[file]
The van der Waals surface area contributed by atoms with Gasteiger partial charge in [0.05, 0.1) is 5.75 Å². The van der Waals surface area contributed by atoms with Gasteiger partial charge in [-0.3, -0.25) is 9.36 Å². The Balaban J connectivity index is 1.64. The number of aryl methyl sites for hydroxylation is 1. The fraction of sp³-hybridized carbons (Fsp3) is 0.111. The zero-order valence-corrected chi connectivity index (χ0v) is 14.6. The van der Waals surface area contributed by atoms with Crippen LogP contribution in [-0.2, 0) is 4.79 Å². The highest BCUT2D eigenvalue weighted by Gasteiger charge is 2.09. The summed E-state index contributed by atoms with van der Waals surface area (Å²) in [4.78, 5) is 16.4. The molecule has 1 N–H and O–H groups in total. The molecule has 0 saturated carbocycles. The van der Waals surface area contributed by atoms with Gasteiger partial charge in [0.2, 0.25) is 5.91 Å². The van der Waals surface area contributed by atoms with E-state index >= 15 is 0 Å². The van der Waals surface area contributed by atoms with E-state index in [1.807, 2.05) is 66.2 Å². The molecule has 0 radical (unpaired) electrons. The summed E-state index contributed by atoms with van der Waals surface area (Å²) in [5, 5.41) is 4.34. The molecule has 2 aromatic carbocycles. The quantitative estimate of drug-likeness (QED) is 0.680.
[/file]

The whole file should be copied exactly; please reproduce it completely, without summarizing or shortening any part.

The van der Waals surface area contributed by atoms with Gasteiger partial charge in [0.05, 0.1) is 5.75 Å². The van der Waals surface area contributed by atoms with Gasteiger partial charge in [-0.3, -0.25) is 9.36 Å². The Balaban J connectivity index is 1.64. The number of aryl methyl sites for hydroxylation is 1. The fraction of sp³-hybridized carbons (Fsp3) is 0.111. The zero-order valence-corrected chi connectivity index (χ0v) is 14.6. The van der Waals surface area contributed by atoms with Crippen LogP contribution in [-0.2, 0) is 4.79 Å². The highest BCUT2D eigenvalue weighted by Gasteiger charge is 2.09. The summed E-state index contributed by atoms with van der Waals surface area (Å²) in [4.78, 5) is 16.4. The molecule has 1 N–H and O–H groups in total. The molecule has 0 saturated carbocycles. The van der Waals surface area contributed by atoms with Gasteiger partial charge in [0.2, 0.25) is 5.91 Å². The van der Waals surface area contributed by atoms with E-state index >= 15 is 0 Å². The van der Waals surface area contributed by atoms with E-state index in [1.807, 2.05) is 66.2 Å². The molecule has 0 radical (unpaired) electrons. The summed E-state index contributed by atoms with van der Waals surface area (Å²) in [5, 5.41) is 4.34. The molecule has 2 aromatic carbocycles. The quantitative estimate of drug-likeness (QED) is 0.680.